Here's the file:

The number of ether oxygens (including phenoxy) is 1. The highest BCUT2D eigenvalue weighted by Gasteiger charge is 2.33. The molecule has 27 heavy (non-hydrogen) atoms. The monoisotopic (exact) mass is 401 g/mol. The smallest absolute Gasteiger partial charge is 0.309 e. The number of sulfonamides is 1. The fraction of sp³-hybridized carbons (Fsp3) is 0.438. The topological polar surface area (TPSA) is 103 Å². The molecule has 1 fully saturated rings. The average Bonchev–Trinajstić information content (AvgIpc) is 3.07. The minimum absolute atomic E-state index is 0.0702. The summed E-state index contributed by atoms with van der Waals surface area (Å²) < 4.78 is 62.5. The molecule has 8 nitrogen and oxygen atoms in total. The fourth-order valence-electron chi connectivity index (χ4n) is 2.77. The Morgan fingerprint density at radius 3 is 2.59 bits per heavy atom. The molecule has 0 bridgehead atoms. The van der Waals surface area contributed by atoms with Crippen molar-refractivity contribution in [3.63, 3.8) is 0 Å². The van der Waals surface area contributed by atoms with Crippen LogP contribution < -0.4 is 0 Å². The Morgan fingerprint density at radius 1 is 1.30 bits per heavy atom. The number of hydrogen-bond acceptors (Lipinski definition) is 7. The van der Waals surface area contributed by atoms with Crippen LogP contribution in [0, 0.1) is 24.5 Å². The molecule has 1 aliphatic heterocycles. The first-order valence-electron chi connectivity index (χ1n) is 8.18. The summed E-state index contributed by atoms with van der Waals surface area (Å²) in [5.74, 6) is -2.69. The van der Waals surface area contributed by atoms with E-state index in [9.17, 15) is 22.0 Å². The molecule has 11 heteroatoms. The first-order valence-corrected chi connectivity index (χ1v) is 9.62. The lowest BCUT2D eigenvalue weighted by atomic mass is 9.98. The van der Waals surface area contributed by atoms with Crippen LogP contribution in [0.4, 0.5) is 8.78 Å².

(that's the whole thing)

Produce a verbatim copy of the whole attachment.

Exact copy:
The number of ether oxygens (including phenoxy) is 1. The highest BCUT2D eigenvalue weighted by Gasteiger charge is 2.33. The molecule has 27 heavy (non-hydrogen) atoms. The monoisotopic (exact) mass is 401 g/mol. The smallest absolute Gasteiger partial charge is 0.309 e. The number of sulfonamides is 1. The fraction of sp³-hybridized carbons (Fsp3) is 0.438. The topological polar surface area (TPSA) is 103 Å². The molecule has 1 fully saturated rings. The average Bonchev–Trinajstić information content (AvgIpc) is 3.07. The minimum absolute atomic E-state index is 0.0702. The summed E-state index contributed by atoms with van der Waals surface area (Å²) < 4.78 is 62.5. The molecule has 8 nitrogen and oxygen atoms in total. The fourth-order valence-electron chi connectivity index (χ4n) is 2.77. The Morgan fingerprint density at radius 3 is 2.59 bits per heavy atom. The molecule has 0 bridgehead atoms. The van der Waals surface area contributed by atoms with Crippen molar-refractivity contribution in [3.63, 3.8) is 0 Å². The van der Waals surface area contributed by atoms with Crippen LogP contribution < -0.4 is 0 Å². The Morgan fingerprint density at radius 1 is 1.30 bits per heavy atom. The number of hydrogen-bond acceptors (Lipinski definition) is 7. The van der Waals surface area contributed by atoms with Crippen LogP contribution in [0, 0.1) is 24.5 Å². The molecule has 1 aliphatic heterocycles. The first-order valence-electron chi connectivity index (χ1n) is 8.18. The summed E-state index contributed by atoms with van der Waals surface area (Å²) in [5.74, 6) is -2.69. The van der Waals surface area contributed by atoms with E-state index in [9.17, 15) is 22.0 Å². The molecule has 11 heteroatoms. The first-order valence-corrected chi connectivity index (χ1v) is 9.62. The lowest BCUT2D eigenvalue weighted by atomic mass is 9.98. The van der Waals surface area contributed by atoms with Crippen LogP contribution in [0.4, 0.5) is 8.78 Å².